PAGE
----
Outlining and Planning an Oral Presentation
Learn the basic outline for any oral presentation. Most consist of
- Question-and-answer period
The introduction to an oral presentation usually includes these components:
To lend structure to your oral presentation, repeat key phrases from your introductory overheads throughout your presentation.
For further discussion and examples of overheads, see Examples of
Materials for an Oral Presentation: A Design Review.
The body of an oral presentation includes these elements:
The closing of an oral presentation includes these elements:
In the question-and-answer period, you do the following things:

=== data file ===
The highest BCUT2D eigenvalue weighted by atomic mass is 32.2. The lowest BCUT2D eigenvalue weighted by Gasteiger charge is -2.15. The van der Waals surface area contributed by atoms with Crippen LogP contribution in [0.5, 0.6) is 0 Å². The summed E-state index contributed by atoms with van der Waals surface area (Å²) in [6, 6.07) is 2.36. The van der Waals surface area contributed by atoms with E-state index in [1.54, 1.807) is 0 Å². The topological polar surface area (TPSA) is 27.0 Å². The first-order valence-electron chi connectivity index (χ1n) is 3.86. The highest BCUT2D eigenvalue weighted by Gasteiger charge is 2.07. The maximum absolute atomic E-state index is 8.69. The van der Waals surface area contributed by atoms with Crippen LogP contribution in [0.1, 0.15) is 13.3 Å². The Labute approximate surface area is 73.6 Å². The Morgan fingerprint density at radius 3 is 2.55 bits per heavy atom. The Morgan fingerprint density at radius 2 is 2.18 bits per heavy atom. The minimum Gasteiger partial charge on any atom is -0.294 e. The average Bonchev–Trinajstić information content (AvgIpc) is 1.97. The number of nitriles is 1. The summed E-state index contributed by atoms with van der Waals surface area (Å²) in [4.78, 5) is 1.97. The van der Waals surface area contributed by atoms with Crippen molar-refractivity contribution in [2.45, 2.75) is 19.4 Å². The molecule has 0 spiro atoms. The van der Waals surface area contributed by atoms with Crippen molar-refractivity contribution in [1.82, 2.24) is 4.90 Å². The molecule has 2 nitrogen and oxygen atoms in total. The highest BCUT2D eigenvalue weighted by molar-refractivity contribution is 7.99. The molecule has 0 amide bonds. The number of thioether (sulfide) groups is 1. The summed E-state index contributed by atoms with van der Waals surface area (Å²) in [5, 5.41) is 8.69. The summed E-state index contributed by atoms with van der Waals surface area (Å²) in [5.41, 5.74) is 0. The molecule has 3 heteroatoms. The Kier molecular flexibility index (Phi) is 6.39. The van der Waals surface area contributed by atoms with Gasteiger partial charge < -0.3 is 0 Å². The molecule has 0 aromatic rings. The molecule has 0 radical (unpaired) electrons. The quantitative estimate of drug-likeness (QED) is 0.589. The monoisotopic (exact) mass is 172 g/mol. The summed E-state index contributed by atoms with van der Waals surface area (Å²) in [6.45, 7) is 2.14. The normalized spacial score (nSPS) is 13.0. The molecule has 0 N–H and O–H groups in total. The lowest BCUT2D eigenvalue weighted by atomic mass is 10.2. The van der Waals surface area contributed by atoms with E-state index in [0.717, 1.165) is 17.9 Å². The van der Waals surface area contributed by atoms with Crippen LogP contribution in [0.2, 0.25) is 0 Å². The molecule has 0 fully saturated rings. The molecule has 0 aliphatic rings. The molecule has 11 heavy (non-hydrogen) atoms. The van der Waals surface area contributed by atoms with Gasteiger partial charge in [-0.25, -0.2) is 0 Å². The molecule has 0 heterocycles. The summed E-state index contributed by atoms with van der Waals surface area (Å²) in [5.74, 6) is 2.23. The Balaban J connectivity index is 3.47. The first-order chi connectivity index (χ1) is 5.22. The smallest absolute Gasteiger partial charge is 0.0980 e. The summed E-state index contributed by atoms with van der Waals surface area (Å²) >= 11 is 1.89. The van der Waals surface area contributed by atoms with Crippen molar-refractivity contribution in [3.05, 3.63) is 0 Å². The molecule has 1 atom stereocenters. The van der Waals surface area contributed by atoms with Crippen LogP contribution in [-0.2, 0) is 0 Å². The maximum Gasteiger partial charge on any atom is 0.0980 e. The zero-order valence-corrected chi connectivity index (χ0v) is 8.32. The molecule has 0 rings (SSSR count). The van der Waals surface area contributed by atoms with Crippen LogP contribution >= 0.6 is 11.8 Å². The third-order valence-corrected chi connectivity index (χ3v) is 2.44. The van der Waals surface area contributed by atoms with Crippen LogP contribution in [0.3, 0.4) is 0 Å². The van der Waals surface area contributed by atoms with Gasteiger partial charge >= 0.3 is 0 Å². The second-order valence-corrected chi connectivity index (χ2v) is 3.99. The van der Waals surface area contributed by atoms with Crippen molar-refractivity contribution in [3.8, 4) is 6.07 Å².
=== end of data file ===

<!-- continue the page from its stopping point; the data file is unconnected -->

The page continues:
- Interact with the audience by responding to their queries. Use the
question-and-answer period as a means of collaborating with your audience: learn
what you failed to communicate effectively; incorporate suggestions from the
audience into the next stage of your work, where appropriate.
- Gauge the effectiveness of your presentation from the kinds of questions you are
asked. If the questions seem trivial or repetitious, then you probably did not
communicate well to that audience.
- Go into more detail about some points you covered.
- Present new material in response to a question (when this material is used to support
major points in your presentation).
You should try to anticipate what kinds of questions you may be asked and prepare viewgraphs for this possibility.
## Outlining an Oral Presentation ##
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